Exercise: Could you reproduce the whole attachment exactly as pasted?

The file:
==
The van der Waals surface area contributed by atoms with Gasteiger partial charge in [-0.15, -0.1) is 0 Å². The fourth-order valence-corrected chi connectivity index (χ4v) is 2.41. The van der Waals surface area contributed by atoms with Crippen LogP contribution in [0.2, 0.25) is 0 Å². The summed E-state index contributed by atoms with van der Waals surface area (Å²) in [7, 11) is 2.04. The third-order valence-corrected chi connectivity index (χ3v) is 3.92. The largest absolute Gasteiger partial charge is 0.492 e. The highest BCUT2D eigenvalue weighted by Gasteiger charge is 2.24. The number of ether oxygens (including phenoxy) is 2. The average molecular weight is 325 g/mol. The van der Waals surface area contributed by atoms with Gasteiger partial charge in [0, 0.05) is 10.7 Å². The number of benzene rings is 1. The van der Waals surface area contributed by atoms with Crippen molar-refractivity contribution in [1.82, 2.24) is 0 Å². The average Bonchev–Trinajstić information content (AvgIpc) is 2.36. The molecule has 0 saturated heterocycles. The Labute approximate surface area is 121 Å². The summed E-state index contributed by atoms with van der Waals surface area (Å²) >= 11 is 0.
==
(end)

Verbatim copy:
The van der Waals surface area contributed by atoms with Gasteiger partial charge in [-0.15, -0.1) is 0 Å². The fourth-order valence-corrected chi connectivity index (χ4v) is 2.41. The van der Waals surface area contributed by atoms with Crippen LogP contribution in [0.2, 0.25) is 0 Å². The summed E-state index contributed by atoms with van der Waals surface area (Å²) in [7, 11) is 2.04. The third-order valence-corrected chi connectivity index (χ3v) is 3.92. The largest absolute Gasteiger partial charge is 0.492 e. The highest BCUT2D eigenvalue weighted by Gasteiger charge is 2.24. The number of ether oxygens (including phenoxy) is 2. The average molecular weight is 325 g/mol. The van der Waals surface area contributed by atoms with Gasteiger partial charge in [0, 0.05) is 10.7 Å². The number of benzene rings is 1. The van der Waals surface area contributed by atoms with Crippen molar-refractivity contribution in [1.82, 2.24) is 0 Å². The average Bonchev–Trinajstić information content (AvgIpc) is 2.36. The molecule has 0 saturated heterocycles. The Labute approximate surface area is 121 Å². The summed E-state index contributed by atoms with van der Waals surface area (Å²) >= 11 is 0.